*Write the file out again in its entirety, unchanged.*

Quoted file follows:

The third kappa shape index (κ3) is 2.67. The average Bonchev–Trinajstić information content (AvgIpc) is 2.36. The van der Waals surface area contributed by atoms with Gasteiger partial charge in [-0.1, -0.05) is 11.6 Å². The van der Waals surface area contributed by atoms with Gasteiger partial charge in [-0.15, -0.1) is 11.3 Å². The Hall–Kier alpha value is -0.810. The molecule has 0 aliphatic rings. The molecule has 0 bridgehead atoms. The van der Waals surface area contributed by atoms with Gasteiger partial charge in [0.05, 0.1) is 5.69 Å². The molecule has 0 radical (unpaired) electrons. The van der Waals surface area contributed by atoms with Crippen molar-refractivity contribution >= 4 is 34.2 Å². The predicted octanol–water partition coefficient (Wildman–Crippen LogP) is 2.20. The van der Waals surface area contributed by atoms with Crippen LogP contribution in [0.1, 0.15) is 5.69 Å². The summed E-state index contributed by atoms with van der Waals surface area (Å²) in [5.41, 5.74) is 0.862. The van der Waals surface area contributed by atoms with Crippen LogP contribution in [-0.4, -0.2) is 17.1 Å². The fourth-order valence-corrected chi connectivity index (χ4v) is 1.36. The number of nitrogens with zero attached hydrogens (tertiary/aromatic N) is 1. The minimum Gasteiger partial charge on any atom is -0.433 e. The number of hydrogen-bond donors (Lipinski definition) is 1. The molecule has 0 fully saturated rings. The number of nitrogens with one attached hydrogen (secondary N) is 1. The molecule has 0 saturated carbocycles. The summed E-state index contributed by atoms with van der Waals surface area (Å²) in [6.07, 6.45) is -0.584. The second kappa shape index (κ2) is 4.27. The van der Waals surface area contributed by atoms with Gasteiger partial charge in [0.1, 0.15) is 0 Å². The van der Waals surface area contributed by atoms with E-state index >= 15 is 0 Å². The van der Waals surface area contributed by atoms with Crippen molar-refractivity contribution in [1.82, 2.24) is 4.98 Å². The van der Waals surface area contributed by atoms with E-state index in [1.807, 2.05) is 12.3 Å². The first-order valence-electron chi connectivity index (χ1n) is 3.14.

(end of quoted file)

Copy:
The third kappa shape index (κ3) is 2.67. The average Bonchev–Trinajstić information content (AvgIpc) is 2.36. The van der Waals surface area contributed by atoms with Gasteiger partial charge in [-0.1, -0.05) is 11.6 Å². The van der Waals surface area contributed by atoms with Gasteiger partial charge in [-0.15, -0.1) is 11.3 Å². The Hall–Kier alpha value is -0.810. The molecule has 0 aliphatic rings. The molecule has 0 bridgehead atoms. The van der Waals surface area contributed by atoms with Gasteiger partial charge in [0.05, 0.1) is 5.69 Å². The molecule has 0 radical (unpaired) electrons. The van der Waals surface area contributed by atoms with Crippen molar-refractivity contribution >= 4 is 34.2 Å². The predicted octanol–water partition coefficient (Wildman–Crippen LogP) is 2.20. The van der Waals surface area contributed by atoms with Crippen LogP contribution in [0.1, 0.15) is 5.69 Å². The summed E-state index contributed by atoms with van der Waals surface area (Å²) in [5.41, 5.74) is 0.862. The van der Waals surface area contributed by atoms with Crippen LogP contribution in [-0.4, -0.2) is 17.1 Å². The fourth-order valence-corrected chi connectivity index (χ4v) is 1.36. The number of nitrogens with zero attached hydrogens (tertiary/aromatic N) is 1. The minimum Gasteiger partial charge on any atom is -0.433 e. The number of hydrogen-bond donors (Lipinski definition) is 1. The molecule has 0 fully saturated rings. The number of nitrogens with one attached hydrogen (secondary N) is 1. The molecule has 0 saturated carbocycles. The summed E-state index contributed by atoms with van der Waals surface area (Å²) in [6.07, 6.45) is -0.584. The second kappa shape index (κ2) is 4.27. The van der Waals surface area contributed by atoms with Gasteiger partial charge in [0.1, 0.15) is 0 Å². The van der Waals surface area contributed by atoms with E-state index >= 15 is 0 Å². The van der Waals surface area contributed by atoms with Crippen molar-refractivity contribution in [1.82, 2.24) is 4.98 Å². The van der Waals surface area contributed by atoms with E-state index in [1.807, 2.05) is 12.3 Å². The first-order valence-electron chi connectivity index (χ1n) is 3.14.